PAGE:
What do a bloody battle outside the gates of an impregnable imperial city, the destruction of the city that once led an Empire and the abdication of a sixteen-year-old Emperor all have in common? These events aligned to produce the downfall of the Western Roman Empire, in tandem with centuries of political disputes and chaos. Many scholars have been unable to identify the exact moment the Roman Empire ended. Nonetheless, the fall of the Western Empire in the late fourth and fifth century catalyzed the beginning of the end of Rome as an entity of global power. Despite the survival of Constantinople, the fall of Rome and the disintegration of Roman rule in the West signified the end of the Roman Empire as a political structure and its sovereign influence.
Opposition to the mighty Roman Army began to impact the Western Empire’s capacity to succeed in military conquest. Since the third century, emperors had been recruited based on their ability as military generals and were often found directly leading campaigns, contrasting the politicized role of the Emperor in the principate. Arguably, Rome’s biggest struggle was its potential to maintain the Northern frontier, leading to the rise of barbarian nomads and an increased influx of migrants into the Empire. One particular group of barbarians, the Goths, came very close to capturing the newly established capital of the Empire, Constantinople. Occurring in the Battle of Adrianople in 378, the conflict also led to the death of the Emperor Valens and emphasised the strength of barbarian armies and their qualities as violent and brutish war lords. This signified a change in military tactics as emperors no longer led armies into battle and instead, as described by Stephen Mitchell, allowed ‘their courts became sedentary’.
At the beginning of the fifth century, the Goths branched out into factions and the Visigoths, led by Alaric, turned their attention to the Western half of the Empire. Alaric and his Visigothic army continually threatened to invade Italy and demanded to be offered monetary compensation for his tribe to establish resources. These attempts throughout the fifth century AD put the whole Empire on edge. When no money was sent, Alaric besieged Rome in 408, leading to peaceful negotiations being set up to counteract his blockade. However, leading generals had sworn to never strike a deal with Alaric and negotiations disintegrated rapidly. The anxiety regarding capture proved justified on the 24 August, 410 when the city of Rome fell. Jerome – a fifth century historian- explicitly described how ‘the City that had once [conquered] the entire world was captured’. Not only was this a physical blow to the strength of the Roman Empire and its military strength but was also a symbolic one and the wealth of the city alongside its reputation had been demolished.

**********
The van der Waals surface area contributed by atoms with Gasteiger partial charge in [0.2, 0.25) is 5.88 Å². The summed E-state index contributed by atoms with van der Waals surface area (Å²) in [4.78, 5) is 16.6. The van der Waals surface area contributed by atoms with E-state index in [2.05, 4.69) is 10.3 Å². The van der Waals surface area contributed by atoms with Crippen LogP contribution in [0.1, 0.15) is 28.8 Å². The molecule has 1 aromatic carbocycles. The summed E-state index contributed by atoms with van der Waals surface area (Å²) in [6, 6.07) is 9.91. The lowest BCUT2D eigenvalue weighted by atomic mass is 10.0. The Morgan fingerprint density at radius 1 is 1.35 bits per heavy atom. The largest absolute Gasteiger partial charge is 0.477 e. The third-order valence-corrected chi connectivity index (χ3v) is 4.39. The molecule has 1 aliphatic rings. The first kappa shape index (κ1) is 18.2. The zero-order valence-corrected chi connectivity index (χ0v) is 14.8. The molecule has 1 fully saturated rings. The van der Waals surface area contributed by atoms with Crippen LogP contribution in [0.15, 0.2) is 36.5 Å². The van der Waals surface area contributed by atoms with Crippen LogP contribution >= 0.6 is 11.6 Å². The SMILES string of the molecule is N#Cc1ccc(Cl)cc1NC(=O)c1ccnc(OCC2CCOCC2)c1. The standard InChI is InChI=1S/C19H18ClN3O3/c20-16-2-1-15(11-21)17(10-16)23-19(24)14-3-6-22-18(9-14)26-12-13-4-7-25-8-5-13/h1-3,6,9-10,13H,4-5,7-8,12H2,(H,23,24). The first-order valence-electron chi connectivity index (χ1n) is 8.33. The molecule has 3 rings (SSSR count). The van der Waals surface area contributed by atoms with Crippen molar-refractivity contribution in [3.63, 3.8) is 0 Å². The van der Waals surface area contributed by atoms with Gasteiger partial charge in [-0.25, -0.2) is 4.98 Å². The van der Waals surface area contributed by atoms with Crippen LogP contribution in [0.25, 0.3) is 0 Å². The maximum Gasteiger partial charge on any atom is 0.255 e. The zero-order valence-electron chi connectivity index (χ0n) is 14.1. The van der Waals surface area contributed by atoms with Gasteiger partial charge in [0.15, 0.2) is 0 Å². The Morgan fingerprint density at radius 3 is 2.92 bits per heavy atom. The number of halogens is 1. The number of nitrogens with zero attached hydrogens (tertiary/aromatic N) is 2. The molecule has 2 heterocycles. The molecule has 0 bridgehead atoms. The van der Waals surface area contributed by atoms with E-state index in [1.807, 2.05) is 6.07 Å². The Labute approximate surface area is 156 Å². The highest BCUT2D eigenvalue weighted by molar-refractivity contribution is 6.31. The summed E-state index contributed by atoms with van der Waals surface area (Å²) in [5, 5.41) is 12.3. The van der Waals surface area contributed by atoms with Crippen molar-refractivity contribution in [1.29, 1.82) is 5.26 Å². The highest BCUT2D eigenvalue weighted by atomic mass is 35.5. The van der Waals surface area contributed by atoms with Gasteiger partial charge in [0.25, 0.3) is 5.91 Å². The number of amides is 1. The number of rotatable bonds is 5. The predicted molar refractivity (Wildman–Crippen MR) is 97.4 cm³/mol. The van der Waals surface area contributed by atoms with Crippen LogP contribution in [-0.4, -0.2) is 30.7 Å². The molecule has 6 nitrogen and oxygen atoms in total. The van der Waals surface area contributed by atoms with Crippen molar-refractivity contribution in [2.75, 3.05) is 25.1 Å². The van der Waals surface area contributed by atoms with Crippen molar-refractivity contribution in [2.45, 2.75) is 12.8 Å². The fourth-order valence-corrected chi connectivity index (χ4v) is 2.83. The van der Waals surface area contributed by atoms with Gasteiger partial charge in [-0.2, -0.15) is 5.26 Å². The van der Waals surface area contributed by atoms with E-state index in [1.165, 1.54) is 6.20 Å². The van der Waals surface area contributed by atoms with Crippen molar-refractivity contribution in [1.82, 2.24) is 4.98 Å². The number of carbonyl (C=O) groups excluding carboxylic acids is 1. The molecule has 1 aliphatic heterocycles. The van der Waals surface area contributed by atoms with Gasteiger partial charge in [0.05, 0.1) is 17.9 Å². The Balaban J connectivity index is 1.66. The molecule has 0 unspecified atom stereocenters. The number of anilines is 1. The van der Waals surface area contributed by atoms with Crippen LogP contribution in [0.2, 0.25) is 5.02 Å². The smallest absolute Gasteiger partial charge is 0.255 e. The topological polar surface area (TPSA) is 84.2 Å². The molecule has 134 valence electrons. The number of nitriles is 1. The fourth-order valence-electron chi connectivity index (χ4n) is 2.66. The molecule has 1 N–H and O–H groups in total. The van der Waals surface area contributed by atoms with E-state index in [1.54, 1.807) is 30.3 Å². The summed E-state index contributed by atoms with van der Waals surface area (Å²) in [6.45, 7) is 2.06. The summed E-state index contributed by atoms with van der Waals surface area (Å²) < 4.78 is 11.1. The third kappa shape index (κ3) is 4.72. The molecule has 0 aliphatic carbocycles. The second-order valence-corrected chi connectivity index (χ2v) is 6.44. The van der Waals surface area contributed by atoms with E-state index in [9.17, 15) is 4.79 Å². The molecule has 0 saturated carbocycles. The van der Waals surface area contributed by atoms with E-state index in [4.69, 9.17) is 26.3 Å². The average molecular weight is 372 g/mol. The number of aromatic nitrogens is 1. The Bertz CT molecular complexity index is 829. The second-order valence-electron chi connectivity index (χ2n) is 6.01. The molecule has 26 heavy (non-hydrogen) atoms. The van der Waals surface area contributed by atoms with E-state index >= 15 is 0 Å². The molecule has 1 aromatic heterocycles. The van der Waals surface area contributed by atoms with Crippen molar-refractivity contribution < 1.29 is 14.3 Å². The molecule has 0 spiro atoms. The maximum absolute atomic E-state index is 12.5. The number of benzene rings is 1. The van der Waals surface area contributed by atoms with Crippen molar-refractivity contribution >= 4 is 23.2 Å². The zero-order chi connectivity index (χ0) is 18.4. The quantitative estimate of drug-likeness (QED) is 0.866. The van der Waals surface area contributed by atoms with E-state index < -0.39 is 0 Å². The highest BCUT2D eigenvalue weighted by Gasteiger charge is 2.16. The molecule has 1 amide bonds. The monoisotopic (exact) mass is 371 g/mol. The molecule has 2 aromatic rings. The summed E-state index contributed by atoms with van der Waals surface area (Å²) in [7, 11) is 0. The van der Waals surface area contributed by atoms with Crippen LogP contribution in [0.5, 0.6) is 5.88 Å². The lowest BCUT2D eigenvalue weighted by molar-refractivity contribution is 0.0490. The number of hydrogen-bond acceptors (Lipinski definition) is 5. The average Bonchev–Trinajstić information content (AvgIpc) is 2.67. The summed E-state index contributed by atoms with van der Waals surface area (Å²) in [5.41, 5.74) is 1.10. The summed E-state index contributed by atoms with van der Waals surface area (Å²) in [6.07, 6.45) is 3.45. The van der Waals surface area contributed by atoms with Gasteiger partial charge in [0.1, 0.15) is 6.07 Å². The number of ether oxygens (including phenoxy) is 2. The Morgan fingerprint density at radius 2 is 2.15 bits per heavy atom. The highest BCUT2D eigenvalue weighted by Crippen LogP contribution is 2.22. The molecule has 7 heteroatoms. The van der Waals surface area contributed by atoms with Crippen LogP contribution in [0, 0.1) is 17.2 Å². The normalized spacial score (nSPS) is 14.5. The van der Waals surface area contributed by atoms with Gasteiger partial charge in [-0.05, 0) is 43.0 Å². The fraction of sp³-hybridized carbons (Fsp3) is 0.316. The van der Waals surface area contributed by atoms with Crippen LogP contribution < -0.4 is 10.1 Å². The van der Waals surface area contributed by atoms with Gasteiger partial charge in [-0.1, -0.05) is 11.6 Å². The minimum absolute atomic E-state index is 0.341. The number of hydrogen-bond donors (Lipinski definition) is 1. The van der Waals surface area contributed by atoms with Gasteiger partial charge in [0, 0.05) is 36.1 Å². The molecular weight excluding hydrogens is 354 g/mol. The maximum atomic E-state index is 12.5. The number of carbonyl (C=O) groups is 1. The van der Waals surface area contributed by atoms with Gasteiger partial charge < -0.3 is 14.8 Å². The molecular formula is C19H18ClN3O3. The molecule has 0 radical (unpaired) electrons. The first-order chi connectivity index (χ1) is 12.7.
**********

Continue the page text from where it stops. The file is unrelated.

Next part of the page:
Eventually, the West remained political unstable and, as chaotic and unsuitable leadership dominated the later fifth century, the child emperor Romulus Augustulus abdicated in 476AD. Not only was this illustrative of the potential disarray caused by the appointment of child emperors across the fifth century – Theodosius II was raised to the role of co-Emperor a year after his birth- but also led to a political crisis. The Western capital had relocated to Ravenna because of the continued attacks happening in Italy. As Odoacer established himself as King of Italy, the Roman influence in the West was at a minimal level. The Emperor Zeno decided to permit Theoderic and the Ostrogoth to establish a new dynasty in Italy. Theodoric usurped Odoacer and maintained Roman values but marked his succession as a separate entity from the Empire.
Attempts to re-conquer the Western Half of the Empire made by the sixth-century Emperor Justinian, although successful, did not last. Despite this, the Eastern half of the Empire continued to thrive into the Middle Ages and Constantinople remained the imperial capital of a declining Empire. Commonly referred to as the Byzantine Empire, any traces of Roman rule ceased to exist following the Fall of Constantinople in 1451. Despite its destruction, the Roman Empire has had huge influence on modern times. Not only do we now occupy cities founded by Romans, elements of the Empire’s political system and philosophy are ingrained in modern Western culture and Rome encouraged the spread of Christianity as a westernized religion. The empire may have been brought to its knees by the might of the barbarian hordes, but the legacy of imperial Rome has withstood the test of time.